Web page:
and discussion questions for each branch of the
government, segments on the importance of
voting, and a lesson on the U.S. Constitution.

© 2005 Cable in the Classroom


Tues., Oct. 25, 2005 - Library & Information Science Wiki

The Library and Information Science Wiki,
Main Page [LISWiki]
a free encyclopedia that anyone can edit!


Tues., Oct. 25, 2005 - Copyright-Free Photos on the Web

Found on:

Sites to See: Free Photos on the Web

From the site:
“Looking for copyright-friendly images you and your students can use? Want hard-to-find historical images or photos from a country halfway across the world? Check out these Web sites filled with images you can use in the classroom today.”


Tues., Oct. 25, 2005 - Pumpkin Carving 101 / Halloween Links

---------Forwarded Message--------
Site of the Day for Tuesday, October 25, 2005

Pumpkin Carving 101

"How do you mend a broken jack-o'-lantern?
With a pumpkin patch!"

Today's site offers timely instructions for creating a spectacular
Halloween jack-o'-lantern. Gentle Subscribers will find much more than
directions with this informative presentation on how to produce a glowing
pumpkin to delight Halloween visitors.

"Nothing signifies Halloween like a glowing [jack-o'-lantern] ... Whether
it's simply carving a pumpkin to sit on the door step for Halloween night
or holding a pumpkin carving party with you're friends and family, this age
old tradition is a main event for young and old alike. Pumpkin Carving 101
was first published in September of 1996 as part of the Halloween Online
Magazine with the mission of providing quality information and
entertainment to everyone interested in this wonderful tradition for
celebrating Halloween." - from the website

The site features a brief history of the role of pumpkins in the Celtic
tradition of "Samhain", as well as articles on how to choose the the right
pumpkin and the tools required to make the job easy. Both the traditional
carving method and the modern use of stencils are explained and accompanied
by photos of each step. Various ways to illuminate a jack-o'-lantern are
discussed along with appropriate safety recommendations. There's even
information on how to extend the life-span of a carved pumpkin and
photographic tips for getting some great shots of the masterpiece.

Cut along to the site for clear directions for the Great Pumpkin carve-up
[NOTE: See Also: Halloween Links - Phyllis ]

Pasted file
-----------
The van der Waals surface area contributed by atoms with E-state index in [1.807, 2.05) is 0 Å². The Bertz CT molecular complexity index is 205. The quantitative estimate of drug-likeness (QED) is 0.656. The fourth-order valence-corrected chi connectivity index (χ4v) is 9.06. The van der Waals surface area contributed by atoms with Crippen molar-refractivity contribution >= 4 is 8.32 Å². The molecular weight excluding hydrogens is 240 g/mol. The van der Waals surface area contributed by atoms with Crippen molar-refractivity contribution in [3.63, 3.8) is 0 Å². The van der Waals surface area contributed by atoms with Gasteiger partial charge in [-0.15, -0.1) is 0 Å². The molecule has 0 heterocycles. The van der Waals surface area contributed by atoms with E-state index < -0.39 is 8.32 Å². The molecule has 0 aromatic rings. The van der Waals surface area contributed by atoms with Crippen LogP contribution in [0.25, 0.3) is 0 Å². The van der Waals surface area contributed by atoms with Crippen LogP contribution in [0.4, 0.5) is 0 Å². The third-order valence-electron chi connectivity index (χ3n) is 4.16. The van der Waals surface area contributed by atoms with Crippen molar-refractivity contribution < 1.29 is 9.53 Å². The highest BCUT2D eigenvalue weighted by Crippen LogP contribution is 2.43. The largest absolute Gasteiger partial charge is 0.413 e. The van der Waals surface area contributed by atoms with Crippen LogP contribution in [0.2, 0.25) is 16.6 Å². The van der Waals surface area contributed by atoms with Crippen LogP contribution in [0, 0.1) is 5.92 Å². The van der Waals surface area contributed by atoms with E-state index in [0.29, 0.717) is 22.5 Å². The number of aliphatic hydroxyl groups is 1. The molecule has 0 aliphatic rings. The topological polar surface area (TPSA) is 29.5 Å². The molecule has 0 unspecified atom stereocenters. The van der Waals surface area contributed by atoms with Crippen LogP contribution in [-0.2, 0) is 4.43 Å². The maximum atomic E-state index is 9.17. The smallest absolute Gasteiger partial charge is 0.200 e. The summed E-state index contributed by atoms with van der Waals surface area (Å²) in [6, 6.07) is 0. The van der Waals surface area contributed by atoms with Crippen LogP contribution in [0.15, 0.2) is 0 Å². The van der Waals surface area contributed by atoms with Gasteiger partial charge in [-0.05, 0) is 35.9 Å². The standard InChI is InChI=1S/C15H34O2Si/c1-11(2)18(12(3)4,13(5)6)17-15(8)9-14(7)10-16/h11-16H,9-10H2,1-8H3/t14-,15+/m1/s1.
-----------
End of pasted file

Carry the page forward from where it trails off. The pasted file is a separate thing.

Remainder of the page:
A.M. Holm
view the List archives on the web at:

Monday, October 24, 2005


Mon., Oct. 24, 2005 - Discovering the Internet / Online Credibility & Misinformation

Found in:
Date: October 12, 2005
Nortel LearniT October Newsletter
[NOTE: Home page previously posted. – Phyllis ]

Understand the basics of how the Internet works; including its history,
its technology and how to better navigate its resources.

Discovering the Internet (11)
[Shortened URL: ]

“From the basics of how the Internet actually works to understanding the technology
behind such popular uses of the web, the “how to” series has it all. “Discovering the
Internet” is an eleven-part video series that directly relates to activities that students
need to perform to succeed in their learning. Over 30 lesson plans and a huge collection
of online resources that make using “Discovering the Internet” as easy as 1-2-3. When
you’re watching these videos online, be sure to take a peak at the enhanced information
displayed in the viewing pane.”

Featured Video (s): Online Credibility; Misinformation
“Among the more important skills for someone who does research online, is to be a bit
skeptical about what he or she is reading. For the vast majority of content that appears
on the World Wide Web, there is no process for validation and verification. To validate
the content of websites, there are a few basic rules to follow, like checking for the author
or doing a reverse search. Learn more about this and other tips in the video, “Online
Credibility” in the “Discovering the Internet” series and “Misinformation” in the “Digital
Ethics” series. Both of these series contain videos with important information for all
Internet users. Link these videos with some lesson plans or research projects and you
have a successful, and accurate, research strategy.”

“Please share our FREE resources with your colleagues throughout the year.”

©2005 Nortel LearniT